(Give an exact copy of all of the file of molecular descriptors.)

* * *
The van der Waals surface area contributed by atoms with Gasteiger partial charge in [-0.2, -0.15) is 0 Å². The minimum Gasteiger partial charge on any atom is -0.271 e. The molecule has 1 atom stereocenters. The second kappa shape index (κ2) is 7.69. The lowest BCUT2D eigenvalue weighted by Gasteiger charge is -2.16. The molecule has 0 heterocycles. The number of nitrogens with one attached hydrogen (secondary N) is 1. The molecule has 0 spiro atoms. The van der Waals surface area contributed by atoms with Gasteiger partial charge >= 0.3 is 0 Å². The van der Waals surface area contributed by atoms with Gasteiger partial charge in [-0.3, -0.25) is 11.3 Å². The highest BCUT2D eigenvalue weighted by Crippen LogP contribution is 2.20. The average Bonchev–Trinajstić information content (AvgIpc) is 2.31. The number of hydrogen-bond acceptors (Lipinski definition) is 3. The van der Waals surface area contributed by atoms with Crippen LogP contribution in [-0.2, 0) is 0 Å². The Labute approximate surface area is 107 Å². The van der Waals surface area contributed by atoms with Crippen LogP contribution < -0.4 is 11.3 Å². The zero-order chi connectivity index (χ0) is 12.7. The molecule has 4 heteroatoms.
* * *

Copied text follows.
The van der Waals surface area contributed by atoms with Gasteiger partial charge in [-0.2, -0.15) is 0 Å². The minimum Gasteiger partial charge on any atom is -0.271 e. The molecule has 1 atom stereocenters. The second kappa shape index (κ2) is 7.69. The lowest BCUT2D eigenvalue weighted by Gasteiger charge is -2.16. The molecule has 0 heterocycles. The number of nitrogens with one attached hydrogen (secondary N) is 1. The molecule has 0 spiro atoms. The van der Waals surface area contributed by atoms with Gasteiger partial charge >= 0.3 is 0 Å². The van der Waals surface area contributed by atoms with Gasteiger partial charge in [-0.3, -0.25) is 11.3 Å². The highest BCUT2D eigenvalue weighted by Crippen LogP contribution is 2.20. The average Bonchev–Trinajstić information content (AvgIpc) is 2.31. The number of hydrogen-bond acceptors (Lipinski definition) is 3. The van der Waals surface area contributed by atoms with Crippen LogP contribution in [-0.2, 0) is 0 Å². The Labute approximate surface area is 107 Å². The van der Waals surface area contributed by atoms with Crippen LogP contribution < -0.4 is 11.3 Å². The zero-order chi connectivity index (χ0) is 12.7. The molecule has 4 heteroatoms.